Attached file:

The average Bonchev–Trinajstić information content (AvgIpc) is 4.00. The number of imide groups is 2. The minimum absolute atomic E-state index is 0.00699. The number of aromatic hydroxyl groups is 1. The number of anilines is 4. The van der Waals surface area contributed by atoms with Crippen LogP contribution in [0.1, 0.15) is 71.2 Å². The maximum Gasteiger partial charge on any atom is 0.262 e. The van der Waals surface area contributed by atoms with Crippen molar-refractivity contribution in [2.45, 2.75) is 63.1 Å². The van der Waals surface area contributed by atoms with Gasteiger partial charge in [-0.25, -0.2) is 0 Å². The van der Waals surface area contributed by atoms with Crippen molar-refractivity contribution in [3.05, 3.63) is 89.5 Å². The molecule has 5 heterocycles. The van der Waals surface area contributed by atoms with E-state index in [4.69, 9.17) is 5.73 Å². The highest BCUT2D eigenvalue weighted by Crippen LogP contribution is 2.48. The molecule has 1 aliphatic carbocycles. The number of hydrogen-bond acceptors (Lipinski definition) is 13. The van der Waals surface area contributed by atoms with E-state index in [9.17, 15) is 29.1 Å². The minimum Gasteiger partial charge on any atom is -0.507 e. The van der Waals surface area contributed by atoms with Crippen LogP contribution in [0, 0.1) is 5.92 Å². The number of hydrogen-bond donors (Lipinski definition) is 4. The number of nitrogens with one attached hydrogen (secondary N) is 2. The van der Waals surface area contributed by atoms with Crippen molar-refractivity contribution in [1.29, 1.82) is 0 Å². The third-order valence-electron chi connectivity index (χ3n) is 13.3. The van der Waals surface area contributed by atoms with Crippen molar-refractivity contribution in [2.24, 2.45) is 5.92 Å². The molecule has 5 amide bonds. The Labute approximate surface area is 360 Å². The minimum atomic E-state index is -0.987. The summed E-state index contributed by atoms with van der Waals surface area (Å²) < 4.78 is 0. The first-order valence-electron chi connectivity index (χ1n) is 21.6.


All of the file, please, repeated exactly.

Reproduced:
The average Bonchev–Trinajstić information content (AvgIpc) is 4.00. The number of imide groups is 2. The minimum absolute atomic E-state index is 0.00699. The number of aromatic hydroxyl groups is 1. The number of anilines is 4. The van der Waals surface area contributed by atoms with Crippen LogP contribution in [0.1, 0.15) is 71.2 Å². The maximum Gasteiger partial charge on any atom is 0.262 e. The van der Waals surface area contributed by atoms with Crippen molar-refractivity contribution in [2.45, 2.75) is 63.1 Å². The van der Waals surface area contributed by atoms with Gasteiger partial charge in [-0.25, -0.2) is 0 Å². The van der Waals surface area contributed by atoms with Crippen molar-refractivity contribution in [3.05, 3.63) is 89.5 Å². The molecule has 5 heterocycles. The van der Waals surface area contributed by atoms with E-state index in [4.69, 9.17) is 5.73 Å². The highest BCUT2D eigenvalue weighted by Crippen LogP contribution is 2.48. The molecule has 1 aliphatic carbocycles. The number of hydrogen-bond acceptors (Lipinski definition) is 13. The van der Waals surface area contributed by atoms with E-state index in [9.17, 15) is 29.1 Å². The minimum Gasteiger partial charge on any atom is -0.507 e. The van der Waals surface area contributed by atoms with Crippen LogP contribution in [0, 0.1) is 5.92 Å². The number of hydrogen-bond donors (Lipinski definition) is 4. The number of nitrogens with one attached hydrogen (secondary N) is 2. The van der Waals surface area contributed by atoms with Crippen molar-refractivity contribution in [1.29, 1.82) is 0 Å². The third-order valence-electron chi connectivity index (χ3n) is 13.3. The van der Waals surface area contributed by atoms with Crippen molar-refractivity contribution in [2.24, 2.45) is 5.92 Å². The molecule has 5 amide bonds. The Labute approximate surface area is 360 Å². The minimum atomic E-state index is -0.987. The summed E-state index contributed by atoms with van der Waals surface area (Å²) < 4.78 is 0. The first-order valence-electron chi connectivity index (χ1n) is 21.6.